LOCAL buyers are behind the spree of property sales in the New South Wales, Queensland fertile cropping regions, with several recent transactions a testament to the enduring confidence of farming families to expand.
Springfield, an irrigated and dryland cotton operation about 20-kilometres east of Goondiwindi was one recent sale that went to a local buyer.
Moree Real Estate (MRE) agent Paul Kelly said the 1,325-hectare property was passed in at auction last week but sold immediately after.
While the sale price was not disclosed, Mr Kelly said both the agents and the vendors were “happy with the result”.
Another MRE listed property to change hands recently was Maneroo, a mixed operation located 37km southeast of Moree.
Mr Kelly said this property, sold via expressions of interest late last month, also went to local buyers.
The 2449ha operation had been owned by the Anderson family for three generations, who had developed the property for summer and winter dryland cropping and grazing cattle and ewes.
Border buyers confident
Nutrien Harcourts Moree agent James Thomas said these recent transactions demonstrated the strength of buyers in the Queensland, NSW border district as well as the move towards neighbours and family groups creating syndicates to boost their buying capacity.
“We haven’t sold to a corporate entity since the drought, so it is the families who are dominating the market,” Mr Thomas said.
“Often on these bigger properties, the families are forming syndicates with neighbours or other adjourning holders to be able to acquire them as a whole which is making them very competitive.”
One example of this trend is the sale last month of Nandi, a 1587ha mixed farming property located in the Rowena region, about 100km south-west of Moree.
Mr Thomas said Nandi was sold to a local syndicate of two neighbours who snapped up the parcel at auction which featured “strong competition from local parties”.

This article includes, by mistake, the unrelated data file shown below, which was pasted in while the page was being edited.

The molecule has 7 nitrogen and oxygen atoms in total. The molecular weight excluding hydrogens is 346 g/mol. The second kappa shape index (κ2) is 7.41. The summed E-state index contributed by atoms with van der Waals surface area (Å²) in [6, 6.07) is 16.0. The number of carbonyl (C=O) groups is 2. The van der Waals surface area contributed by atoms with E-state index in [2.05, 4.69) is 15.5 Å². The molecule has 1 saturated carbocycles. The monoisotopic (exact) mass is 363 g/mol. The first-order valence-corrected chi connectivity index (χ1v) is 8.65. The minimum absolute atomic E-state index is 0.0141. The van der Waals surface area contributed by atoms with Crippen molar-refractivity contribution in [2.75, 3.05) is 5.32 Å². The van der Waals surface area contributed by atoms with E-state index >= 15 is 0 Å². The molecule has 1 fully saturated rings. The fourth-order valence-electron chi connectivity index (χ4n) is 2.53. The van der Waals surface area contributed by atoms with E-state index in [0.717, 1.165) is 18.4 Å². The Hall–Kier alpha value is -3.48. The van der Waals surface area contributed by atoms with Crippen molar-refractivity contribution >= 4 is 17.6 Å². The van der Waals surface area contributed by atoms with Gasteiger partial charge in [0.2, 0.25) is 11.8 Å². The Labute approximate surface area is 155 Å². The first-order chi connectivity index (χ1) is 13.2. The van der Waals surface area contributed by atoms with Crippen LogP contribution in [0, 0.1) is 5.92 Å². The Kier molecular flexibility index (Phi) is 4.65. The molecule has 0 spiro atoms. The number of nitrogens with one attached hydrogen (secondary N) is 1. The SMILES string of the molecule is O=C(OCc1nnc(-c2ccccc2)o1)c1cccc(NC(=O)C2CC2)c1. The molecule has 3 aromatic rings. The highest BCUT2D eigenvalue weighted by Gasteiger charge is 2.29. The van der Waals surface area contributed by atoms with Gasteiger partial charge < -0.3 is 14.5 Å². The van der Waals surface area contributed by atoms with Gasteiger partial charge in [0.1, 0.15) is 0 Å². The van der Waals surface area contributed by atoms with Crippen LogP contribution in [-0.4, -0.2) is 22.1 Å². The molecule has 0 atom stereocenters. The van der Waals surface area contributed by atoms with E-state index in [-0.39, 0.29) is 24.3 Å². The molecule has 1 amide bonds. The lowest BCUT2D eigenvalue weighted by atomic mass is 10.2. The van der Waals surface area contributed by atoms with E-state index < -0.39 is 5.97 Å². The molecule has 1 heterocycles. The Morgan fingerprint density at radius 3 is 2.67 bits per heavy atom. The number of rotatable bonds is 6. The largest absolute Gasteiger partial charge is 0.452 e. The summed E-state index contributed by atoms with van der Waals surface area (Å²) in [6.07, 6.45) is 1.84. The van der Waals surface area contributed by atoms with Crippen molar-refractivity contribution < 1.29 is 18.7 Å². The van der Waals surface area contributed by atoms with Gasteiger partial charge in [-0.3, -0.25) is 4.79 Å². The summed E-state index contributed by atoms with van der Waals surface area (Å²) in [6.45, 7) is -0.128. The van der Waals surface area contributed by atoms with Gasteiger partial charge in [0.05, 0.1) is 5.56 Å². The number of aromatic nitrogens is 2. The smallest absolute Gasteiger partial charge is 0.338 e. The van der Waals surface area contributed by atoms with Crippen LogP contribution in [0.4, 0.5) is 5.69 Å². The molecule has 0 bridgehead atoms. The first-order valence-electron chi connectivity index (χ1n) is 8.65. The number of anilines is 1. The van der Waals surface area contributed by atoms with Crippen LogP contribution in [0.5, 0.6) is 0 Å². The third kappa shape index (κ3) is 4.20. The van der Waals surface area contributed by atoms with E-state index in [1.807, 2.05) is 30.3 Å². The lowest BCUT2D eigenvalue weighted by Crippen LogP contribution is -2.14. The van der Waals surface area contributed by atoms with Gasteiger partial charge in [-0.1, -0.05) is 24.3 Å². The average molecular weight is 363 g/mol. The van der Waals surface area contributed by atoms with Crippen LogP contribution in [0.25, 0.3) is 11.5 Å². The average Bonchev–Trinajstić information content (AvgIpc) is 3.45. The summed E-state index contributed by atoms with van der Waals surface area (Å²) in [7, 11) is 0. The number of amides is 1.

He said the rarity of large cropping properties in these highly productive areas, made it an imperative that local buyers jumped on opportunities when they became available.
“They are areas that are very tightly held, Nandi for instance was acquired in 1951 and held by the same family since then.
“In a lot of those very strong areas, there is very limited opportunities for these guys to expand, so when properties come up, they are paying strong rates because they could be a very long time before another blocks comes up.
“Most of the people in our immediate area are buyers not sellers.”
Rare cropping opportunity
Strong local interest is expected for Leyland, a cropping property at North Star which came on the market this week.
The 1230ha operation is suited to winter and summer cereals and pulses and features soil types ranging from soft reddish loams to heavier black soil plains.
Ray White Goondiwindi agent Tim Gleeson said Leyland’s location within the Golden Triangle would make it a good prospect for buyers wanting a reliable cropping operation.
While the rarity of similar properties made a price estimate difficult, Mr Gleeson said he expects the property to make $8500-10,000 per hectare
“It has quality soils and is in a great area and it has a history of strong crop yields,” Mr Gleeson said.
“We have a huge interest in it already, and a lot of the neighbours have been looking over the fence at it.”
In addition to fertile soils, Mr Gleeson said the vendors Ran and Jennifer Mitchell had worked for 15 years to develop Leyland using regenerative agricultural practices.
“They are not officially organic, but they try and be as organic as possible by limiting chemicals and only natural fertilisers which is quite beneficial.”
He said the incoming owners will be able to gain from the long-term practices put in place by the Mitchells.
Leyland is being sold via expressions of interest closing on July 7.
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